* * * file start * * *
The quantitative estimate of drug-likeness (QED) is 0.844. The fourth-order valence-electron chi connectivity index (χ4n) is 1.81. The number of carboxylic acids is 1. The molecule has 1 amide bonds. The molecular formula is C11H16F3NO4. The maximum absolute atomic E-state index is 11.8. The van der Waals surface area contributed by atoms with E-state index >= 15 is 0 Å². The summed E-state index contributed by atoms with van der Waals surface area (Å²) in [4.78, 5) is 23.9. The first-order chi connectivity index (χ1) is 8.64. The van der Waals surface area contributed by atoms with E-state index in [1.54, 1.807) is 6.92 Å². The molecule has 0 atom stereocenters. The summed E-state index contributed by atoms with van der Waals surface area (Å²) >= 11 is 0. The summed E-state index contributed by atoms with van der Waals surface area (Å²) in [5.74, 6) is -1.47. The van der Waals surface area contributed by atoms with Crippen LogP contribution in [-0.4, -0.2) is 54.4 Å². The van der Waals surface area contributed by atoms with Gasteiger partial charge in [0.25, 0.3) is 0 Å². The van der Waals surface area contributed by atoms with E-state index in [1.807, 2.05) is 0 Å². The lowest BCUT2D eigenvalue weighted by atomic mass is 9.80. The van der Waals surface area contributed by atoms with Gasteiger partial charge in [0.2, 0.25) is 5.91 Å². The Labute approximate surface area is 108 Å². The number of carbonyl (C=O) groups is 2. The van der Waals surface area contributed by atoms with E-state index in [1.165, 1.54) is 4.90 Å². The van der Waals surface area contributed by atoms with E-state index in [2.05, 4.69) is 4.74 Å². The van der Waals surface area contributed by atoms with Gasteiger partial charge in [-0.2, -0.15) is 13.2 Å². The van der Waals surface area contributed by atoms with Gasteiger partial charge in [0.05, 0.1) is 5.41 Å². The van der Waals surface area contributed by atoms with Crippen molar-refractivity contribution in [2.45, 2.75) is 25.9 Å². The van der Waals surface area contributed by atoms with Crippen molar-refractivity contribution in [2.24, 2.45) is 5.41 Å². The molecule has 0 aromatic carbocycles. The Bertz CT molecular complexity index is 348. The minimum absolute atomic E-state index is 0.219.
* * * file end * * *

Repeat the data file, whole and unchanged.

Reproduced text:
The quantitative estimate of drug-likeness (QED) is 0.844. The fourth-order valence-electron chi connectivity index (χ4n) is 1.81. The number of carboxylic acids is 1. The molecule has 1 amide bonds. The molecular formula is C11H16F3NO4. The maximum absolute atomic E-state index is 11.8. The van der Waals surface area contributed by atoms with E-state index >= 15 is 0 Å². The summed E-state index contributed by atoms with van der Waals surface area (Å²) in [4.78, 5) is 23.9. The first-order chi connectivity index (χ1) is 8.64. The van der Waals surface area contributed by atoms with E-state index in [1.54, 1.807) is 6.92 Å². The molecule has 0 atom stereocenters. The summed E-state index contributed by atoms with van der Waals surface area (Å²) >= 11 is 0. The summed E-state index contributed by atoms with van der Waals surface area (Å²) in [5.74, 6) is -1.47. The van der Waals surface area contributed by atoms with Crippen LogP contribution in [-0.4, -0.2) is 54.4 Å². The van der Waals surface area contributed by atoms with Gasteiger partial charge in [0.25, 0.3) is 0 Å². The van der Waals surface area contributed by atoms with E-state index in [1.807, 2.05) is 0 Å². The lowest BCUT2D eigenvalue weighted by atomic mass is 9.80. The van der Waals surface area contributed by atoms with Gasteiger partial charge in [0.2, 0.25) is 5.91 Å². The Labute approximate surface area is 108 Å². The number of carbonyl (C=O) groups is 2. The van der Waals surface area contributed by atoms with E-state index in [1.165, 1.54) is 4.90 Å². The van der Waals surface area contributed by atoms with E-state index in [2.05, 4.69) is 4.74 Å². The van der Waals surface area contributed by atoms with Gasteiger partial charge in [-0.2, -0.15) is 13.2 Å². The van der Waals surface area contributed by atoms with Gasteiger partial charge in [0.05, 0.1) is 5.41 Å². The van der Waals surface area contributed by atoms with Crippen molar-refractivity contribution in [2.45, 2.75) is 25.9 Å². The van der Waals surface area contributed by atoms with Crippen molar-refractivity contribution in [2.24, 2.45) is 5.41 Å². The molecule has 0 aromatic carbocycles. The Bertz CT molecular complexity index is 348. The minimum absolute atomic E-state index is 0.219.